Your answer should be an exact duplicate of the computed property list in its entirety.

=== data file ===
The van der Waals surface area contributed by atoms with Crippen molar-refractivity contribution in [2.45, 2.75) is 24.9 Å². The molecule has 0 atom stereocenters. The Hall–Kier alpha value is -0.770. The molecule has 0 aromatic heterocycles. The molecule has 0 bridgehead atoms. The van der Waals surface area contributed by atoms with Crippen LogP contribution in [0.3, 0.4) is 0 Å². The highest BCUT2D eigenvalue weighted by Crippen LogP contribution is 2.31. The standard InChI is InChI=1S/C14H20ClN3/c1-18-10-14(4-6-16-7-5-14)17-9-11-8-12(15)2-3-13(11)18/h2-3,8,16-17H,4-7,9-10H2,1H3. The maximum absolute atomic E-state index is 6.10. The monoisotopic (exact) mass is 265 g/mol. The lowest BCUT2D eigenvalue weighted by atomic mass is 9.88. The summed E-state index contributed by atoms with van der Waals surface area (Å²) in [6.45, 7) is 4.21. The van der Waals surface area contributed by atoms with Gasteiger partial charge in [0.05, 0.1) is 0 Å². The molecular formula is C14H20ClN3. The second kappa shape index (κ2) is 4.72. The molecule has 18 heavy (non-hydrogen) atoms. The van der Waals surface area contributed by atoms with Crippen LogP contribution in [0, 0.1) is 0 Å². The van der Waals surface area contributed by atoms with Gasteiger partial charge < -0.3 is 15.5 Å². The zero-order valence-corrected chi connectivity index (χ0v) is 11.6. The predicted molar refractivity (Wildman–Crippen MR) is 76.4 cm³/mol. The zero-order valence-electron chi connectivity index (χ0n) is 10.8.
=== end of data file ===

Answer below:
The van der Waals surface area contributed by atoms with Crippen molar-refractivity contribution in [2.45, 2.75) is 24.9 Å². The molecule has 0 atom stereocenters. The Hall–Kier alpha value is -0.770. The molecule has 0 aromatic heterocycles. The molecule has 0 bridgehead atoms. The van der Waals surface area contributed by atoms with Crippen LogP contribution in [0.3, 0.4) is 0 Å². The highest BCUT2D eigenvalue weighted by Crippen LogP contribution is 2.31. The standard InChI is InChI=1S/C14H20ClN3/c1-18-10-14(4-6-16-7-5-14)17-9-11-8-12(15)2-3-13(11)18/h2-3,8,16-17H,4-7,9-10H2,1H3. The maximum absolute atomic E-state index is 6.10. The monoisotopic (exact) mass is 265 g/mol. The lowest BCUT2D eigenvalue weighted by atomic mass is 9.88. The summed E-state index contributed by atoms with van der Waals surface area (Å²) in [6.45, 7) is 4.21. The van der Waals surface area contributed by atoms with Gasteiger partial charge in [0.05, 0.1) is 0 Å². The molecular formula is C14H20ClN3. The second kappa shape index (κ2) is 4.72. The molecule has 18 heavy (non-hydrogen) atoms. The van der Waals surface area contributed by atoms with Crippen LogP contribution in [0, 0.1) is 0 Å². The van der Waals surface area contributed by atoms with Gasteiger partial charge < -0.3 is 15.5 Å². The zero-order valence-corrected chi connectivity index (χ0v) is 11.6. The predicted molar refractivity (Wildman–Crippen MR) is 76.4 cm³/mol. The zero-order valence-electron chi connectivity index (χ0n) is 10.8.